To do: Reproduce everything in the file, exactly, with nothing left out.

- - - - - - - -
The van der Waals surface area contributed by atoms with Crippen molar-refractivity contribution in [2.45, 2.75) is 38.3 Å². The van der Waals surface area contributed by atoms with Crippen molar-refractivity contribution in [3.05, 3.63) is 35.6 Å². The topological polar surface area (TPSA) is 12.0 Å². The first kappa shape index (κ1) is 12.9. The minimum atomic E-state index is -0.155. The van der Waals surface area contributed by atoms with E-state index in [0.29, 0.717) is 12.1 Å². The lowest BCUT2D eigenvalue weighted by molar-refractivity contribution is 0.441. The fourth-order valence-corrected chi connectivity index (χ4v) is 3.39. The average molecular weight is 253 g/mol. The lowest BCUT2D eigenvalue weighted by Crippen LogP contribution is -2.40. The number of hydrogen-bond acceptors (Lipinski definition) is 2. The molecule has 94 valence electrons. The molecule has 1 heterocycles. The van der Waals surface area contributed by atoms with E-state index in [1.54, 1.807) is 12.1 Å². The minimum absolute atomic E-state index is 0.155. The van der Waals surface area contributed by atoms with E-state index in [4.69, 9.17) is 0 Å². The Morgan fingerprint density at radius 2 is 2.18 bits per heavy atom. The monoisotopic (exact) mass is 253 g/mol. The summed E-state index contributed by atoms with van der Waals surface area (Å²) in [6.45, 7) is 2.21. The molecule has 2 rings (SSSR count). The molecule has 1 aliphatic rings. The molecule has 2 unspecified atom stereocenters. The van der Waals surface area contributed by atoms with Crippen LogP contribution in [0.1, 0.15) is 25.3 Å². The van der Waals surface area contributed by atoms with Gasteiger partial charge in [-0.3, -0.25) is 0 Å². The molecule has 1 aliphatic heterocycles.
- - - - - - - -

The van der Waals surface area contributed by atoms with Crippen molar-refractivity contribution in [2.45, 2.75) is 38.3 Å². The van der Waals surface area contributed by atoms with Crippen molar-refractivity contribution in [3.05, 3.63) is 35.6 Å². The topological polar surface area (TPSA) is 12.0 Å². The first kappa shape index (κ1) is 12.9. The minimum atomic E-state index is -0.155. The van der Waals surface area contributed by atoms with E-state index in [0.29, 0.717) is 12.1 Å². The lowest BCUT2D eigenvalue weighted by molar-refractivity contribution is 0.441. The fourth-order valence-corrected chi connectivity index (χ4v) is 3.39. The average molecular weight is 253 g/mol. The lowest BCUT2D eigenvalue weighted by Crippen LogP contribution is -2.40. The number of hydrogen-bond acceptors (Lipinski definition) is 2. The molecule has 94 valence electrons. The molecule has 1 heterocycles. The van der Waals surface area contributed by atoms with E-state index in [1.54, 1.807) is 12.1 Å². The minimum absolute atomic E-state index is 0.155. The van der Waals surface area contributed by atoms with E-state index in [4.69, 9.17) is 0 Å². The Morgan fingerprint density at radius 2 is 2.18 bits per heavy atom. The monoisotopic (exact) mass is 253 g/mol. The summed E-state index contributed by atoms with van der Waals surface area (Å²) in [6.45, 7) is 2.21. The molecule has 2 rings (SSSR count). The molecule has 1 aliphatic rings. The molecule has 2 unspecified atom stereocenters. The van der Waals surface area contributed by atoms with Crippen LogP contribution in [0.1, 0.15) is 25.3 Å². The van der Waals surface area contributed by atoms with Gasteiger partial charge in [-0.3, -0.25) is 0 Å². The molecule has 1 aliphatic heterocycles.